Materials of Concern
This page provides an overview of important issues regarding the import of certain materials into the U.S. Each topic is followed by a link to more information, which is available only in English at this time.
Toxics Chemicals Control Act
The Toxic Substances Control Act (TSCA) of 1976 was enacted to provide information about all chemicals and to control the production and of new chemicals that might present an unreasonable risk of injury to health or the environment. Under TSCA EPA has the authority to track the 75,000 industrial chemicals currently produced or imported into the US. EPA repeatedly screens these chemicals and can require reporting or testing of those that may pose an environmental or human-health hazard. Also, EPA can ban the manufacture and import of those chemicals that pose an unreasonable risk. (more information)
EPA regulates both the import and export of pesticides. All pesticides which are intended to be used in the U.S. must first be registered with EPA prior to import. All pesticide imports must be accompanied with a completed Notice of Arrival (NOA) form. The NOA indicates the identity and amount of the product, the arrival date, and where the product can be inspected. (more information)
Lead is a toxic metal that was used for many years in products found in and around our homes, including children's products. Lead also can be emitted into the air from motor vehicles and industrial sources, and lead can enter drinking water from plumbing materials. Lead may cause a range of health effects, from behavioral problems and learning disabilities, to seizures and death. Children six years old and under are most at risk. (more information)
Ozone Depleting Substances
An ozone-depleting substance (ODS) is a chemical substance that has been shown to destroy stratospheric ozone. These substances are commonly found in aerosol products, foams, and fire extinguishers, and are used as refrigerants and in air-conditioning and cooling equipment. Regulations regarding production and importing/exporting of ozone depleting substances are found in Title VI of the Clean Air Act. These rules include the phase-out of production and imports of specific substances. (more information)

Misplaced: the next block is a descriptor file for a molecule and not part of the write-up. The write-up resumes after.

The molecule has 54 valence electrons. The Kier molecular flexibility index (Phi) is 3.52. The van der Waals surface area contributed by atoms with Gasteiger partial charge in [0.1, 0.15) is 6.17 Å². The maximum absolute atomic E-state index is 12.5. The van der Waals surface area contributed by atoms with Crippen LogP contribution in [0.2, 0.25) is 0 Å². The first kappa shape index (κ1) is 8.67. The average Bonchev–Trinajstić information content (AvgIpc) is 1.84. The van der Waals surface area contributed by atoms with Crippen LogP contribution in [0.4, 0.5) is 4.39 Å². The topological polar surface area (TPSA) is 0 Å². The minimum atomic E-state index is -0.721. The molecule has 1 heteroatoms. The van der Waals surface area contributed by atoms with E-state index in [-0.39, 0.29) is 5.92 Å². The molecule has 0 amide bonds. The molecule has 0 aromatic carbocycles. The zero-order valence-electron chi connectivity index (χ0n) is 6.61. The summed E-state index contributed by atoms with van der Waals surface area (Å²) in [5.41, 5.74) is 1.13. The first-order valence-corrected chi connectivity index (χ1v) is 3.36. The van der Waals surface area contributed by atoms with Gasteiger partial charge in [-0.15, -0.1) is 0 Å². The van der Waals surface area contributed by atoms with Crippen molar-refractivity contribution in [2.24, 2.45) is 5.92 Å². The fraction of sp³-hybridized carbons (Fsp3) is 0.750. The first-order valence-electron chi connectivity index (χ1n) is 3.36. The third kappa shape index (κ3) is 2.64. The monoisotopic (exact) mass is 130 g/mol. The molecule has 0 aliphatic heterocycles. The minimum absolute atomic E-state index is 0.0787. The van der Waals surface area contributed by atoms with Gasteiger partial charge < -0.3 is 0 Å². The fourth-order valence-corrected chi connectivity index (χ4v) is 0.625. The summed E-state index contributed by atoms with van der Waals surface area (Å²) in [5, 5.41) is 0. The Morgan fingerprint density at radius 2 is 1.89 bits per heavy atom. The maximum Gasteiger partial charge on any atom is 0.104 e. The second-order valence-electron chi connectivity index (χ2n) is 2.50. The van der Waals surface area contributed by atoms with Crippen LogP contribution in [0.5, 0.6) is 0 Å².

The U.S. Department of Agriculture (USDA) regulates the importation of soils for purposes of controlling biological contaminants (i.e., living organisms like diseases and pests). The regulation of soil imports (or exports) for other kinds of contamination (e.g., toxic chemicals) would depend on the soil's contamination level's. (more information)
Soils include mixes of inorganic and organic materials, when the organic materials are unidentifiable plant and/or animal parts. This mixture can support biological activity and therefore carry and introduce harmful pests or diseases. Examples of soil are: Topsoil, forest litter, wood or plant compost, humus, and earthworm castings.
Microorganisms are subject to the same general requirements as chemical substances under Toxic Chemical Control Act (TSCA). TSCA covers any new or existing commercial chemical substances, mixtures, and articles unless they are specifically exempted by the Act. Import of a microorganism is subject to the notification provisions of TSCA. (more information)
Scrap metal recycling is an increasingly international industry. Worldwide, recycled scrap metal is one of the most broadly traded commodities, representing a multibillion-dollar industry. International metal processing industries are very concerned about the importation of scrap metal contaminated by radioactivity. (more information)